The US House of Representatives is considering legislation (HR 485) that would prohibit the use of the quality-adjusted life-year (QALY) and similar measures for coverage and payment determinations under all federal and state health care programs—affecting both Medicare and Medicaid. The QALY is an important outcome measure used by many cost-effectiveness researchers, yet also represents a tool for making comparative effectiveness assessments of interventions that address the health needs of populations.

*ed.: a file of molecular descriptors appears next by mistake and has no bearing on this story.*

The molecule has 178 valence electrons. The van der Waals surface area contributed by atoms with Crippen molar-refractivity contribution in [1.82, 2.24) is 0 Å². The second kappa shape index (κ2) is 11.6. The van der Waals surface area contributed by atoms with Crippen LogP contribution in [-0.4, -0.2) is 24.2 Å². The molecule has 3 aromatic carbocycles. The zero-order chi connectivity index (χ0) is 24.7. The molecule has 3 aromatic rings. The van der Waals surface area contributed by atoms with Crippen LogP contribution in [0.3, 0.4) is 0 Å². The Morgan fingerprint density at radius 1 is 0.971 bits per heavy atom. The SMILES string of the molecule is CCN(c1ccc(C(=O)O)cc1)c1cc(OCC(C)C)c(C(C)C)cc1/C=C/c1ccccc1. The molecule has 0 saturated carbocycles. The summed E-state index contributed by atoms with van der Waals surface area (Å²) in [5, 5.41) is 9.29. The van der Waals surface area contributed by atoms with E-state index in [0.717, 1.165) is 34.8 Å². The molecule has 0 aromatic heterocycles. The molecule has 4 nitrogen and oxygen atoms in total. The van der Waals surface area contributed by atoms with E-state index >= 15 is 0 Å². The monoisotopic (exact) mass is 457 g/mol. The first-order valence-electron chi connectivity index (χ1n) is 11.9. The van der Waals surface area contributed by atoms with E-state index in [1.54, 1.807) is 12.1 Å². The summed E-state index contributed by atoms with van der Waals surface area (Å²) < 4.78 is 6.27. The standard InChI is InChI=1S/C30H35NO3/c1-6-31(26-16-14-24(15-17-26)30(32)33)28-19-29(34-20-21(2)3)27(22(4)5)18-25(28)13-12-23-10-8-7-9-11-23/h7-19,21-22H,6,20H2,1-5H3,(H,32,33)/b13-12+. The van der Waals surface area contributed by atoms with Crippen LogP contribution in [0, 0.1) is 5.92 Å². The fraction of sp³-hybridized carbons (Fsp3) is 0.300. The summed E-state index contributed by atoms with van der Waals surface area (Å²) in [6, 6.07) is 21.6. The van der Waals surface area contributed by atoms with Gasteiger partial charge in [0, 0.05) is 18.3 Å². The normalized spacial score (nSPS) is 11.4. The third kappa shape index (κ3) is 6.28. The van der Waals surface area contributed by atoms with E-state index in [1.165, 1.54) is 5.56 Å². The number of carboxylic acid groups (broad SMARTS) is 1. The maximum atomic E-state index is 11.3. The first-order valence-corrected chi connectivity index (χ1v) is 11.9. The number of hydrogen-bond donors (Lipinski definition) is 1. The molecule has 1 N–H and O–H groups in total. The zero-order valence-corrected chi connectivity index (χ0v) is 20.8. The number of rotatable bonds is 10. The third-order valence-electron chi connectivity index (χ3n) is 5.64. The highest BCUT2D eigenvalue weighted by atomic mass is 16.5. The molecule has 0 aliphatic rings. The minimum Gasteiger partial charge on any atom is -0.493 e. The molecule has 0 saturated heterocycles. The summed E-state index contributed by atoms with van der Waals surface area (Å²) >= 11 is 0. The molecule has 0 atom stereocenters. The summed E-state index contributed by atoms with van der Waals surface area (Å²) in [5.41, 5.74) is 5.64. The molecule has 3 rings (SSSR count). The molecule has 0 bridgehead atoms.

Language in HR 485 includes restrictions on the use of evidence or information obtained from government or non-government entities that might then use a price that is derived from an “adjusted life year (or such a similar measure) or using averages or other pricing metrics that directly or indirectly take into account such prices.” The concern expressed by some members of Congress is that the QALY systematically discriminates against elderly, disabled, or terminally ill Americans when used to inform resource allocation decisions or price determinations. This concern is further referenced in the initial guidance for the Medicare Drug Price Negotiation Program. We argue that while the QALY is not perfect, valid alternatives exist that address concerns and that will facilitate explicit consideration of both quality and length of life in comparative effectiveness assessments.
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